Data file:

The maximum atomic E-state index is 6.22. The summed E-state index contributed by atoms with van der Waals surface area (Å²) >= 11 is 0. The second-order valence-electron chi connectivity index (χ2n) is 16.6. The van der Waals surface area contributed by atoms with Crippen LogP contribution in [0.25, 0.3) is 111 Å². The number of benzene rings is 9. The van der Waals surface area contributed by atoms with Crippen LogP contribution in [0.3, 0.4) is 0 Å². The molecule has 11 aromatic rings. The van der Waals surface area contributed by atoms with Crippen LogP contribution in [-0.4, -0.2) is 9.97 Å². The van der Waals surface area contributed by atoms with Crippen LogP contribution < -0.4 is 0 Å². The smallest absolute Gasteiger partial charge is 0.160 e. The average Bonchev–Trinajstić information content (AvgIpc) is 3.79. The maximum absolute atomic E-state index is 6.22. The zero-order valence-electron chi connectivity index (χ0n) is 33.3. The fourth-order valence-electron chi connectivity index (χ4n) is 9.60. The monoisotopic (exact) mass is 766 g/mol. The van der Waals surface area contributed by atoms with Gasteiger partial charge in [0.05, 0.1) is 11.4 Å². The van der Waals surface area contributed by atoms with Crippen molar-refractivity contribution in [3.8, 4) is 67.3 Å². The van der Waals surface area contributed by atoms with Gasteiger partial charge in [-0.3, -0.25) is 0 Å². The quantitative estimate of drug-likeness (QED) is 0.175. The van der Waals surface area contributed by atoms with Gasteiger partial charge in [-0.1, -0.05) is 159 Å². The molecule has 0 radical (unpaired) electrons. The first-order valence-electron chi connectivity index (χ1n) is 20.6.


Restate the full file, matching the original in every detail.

The maximum atomic E-state index is 6.22. The summed E-state index contributed by atoms with van der Waals surface area (Å²) >= 11 is 0. The second-order valence-electron chi connectivity index (χ2n) is 16.6. The van der Waals surface area contributed by atoms with Crippen LogP contribution in [0.25, 0.3) is 111 Å². The number of benzene rings is 9. The van der Waals surface area contributed by atoms with Crippen LogP contribution in [0.3, 0.4) is 0 Å². The molecule has 11 aromatic rings. The van der Waals surface area contributed by atoms with Crippen LogP contribution in [-0.4, -0.2) is 9.97 Å². The van der Waals surface area contributed by atoms with Crippen LogP contribution < -0.4 is 0 Å². The smallest absolute Gasteiger partial charge is 0.160 e. The average Bonchev–Trinajstić information content (AvgIpc) is 3.79. The maximum absolute atomic E-state index is 6.22. The zero-order valence-electron chi connectivity index (χ0n) is 33.3. The fourth-order valence-electron chi connectivity index (χ4n) is 9.60. The monoisotopic (exact) mass is 766 g/mol. The van der Waals surface area contributed by atoms with Gasteiger partial charge in [0.05, 0.1) is 11.4 Å². The van der Waals surface area contributed by atoms with Crippen molar-refractivity contribution in [3.8, 4) is 67.3 Å². The van der Waals surface area contributed by atoms with Gasteiger partial charge in [-0.3, -0.25) is 0 Å². The quantitative estimate of drug-likeness (QED) is 0.175. The van der Waals surface area contributed by atoms with Gasteiger partial charge in [-0.1, -0.05) is 159 Å². The molecule has 0 radical (unpaired) electrons. The first-order valence-electron chi connectivity index (χ1n) is 20.6.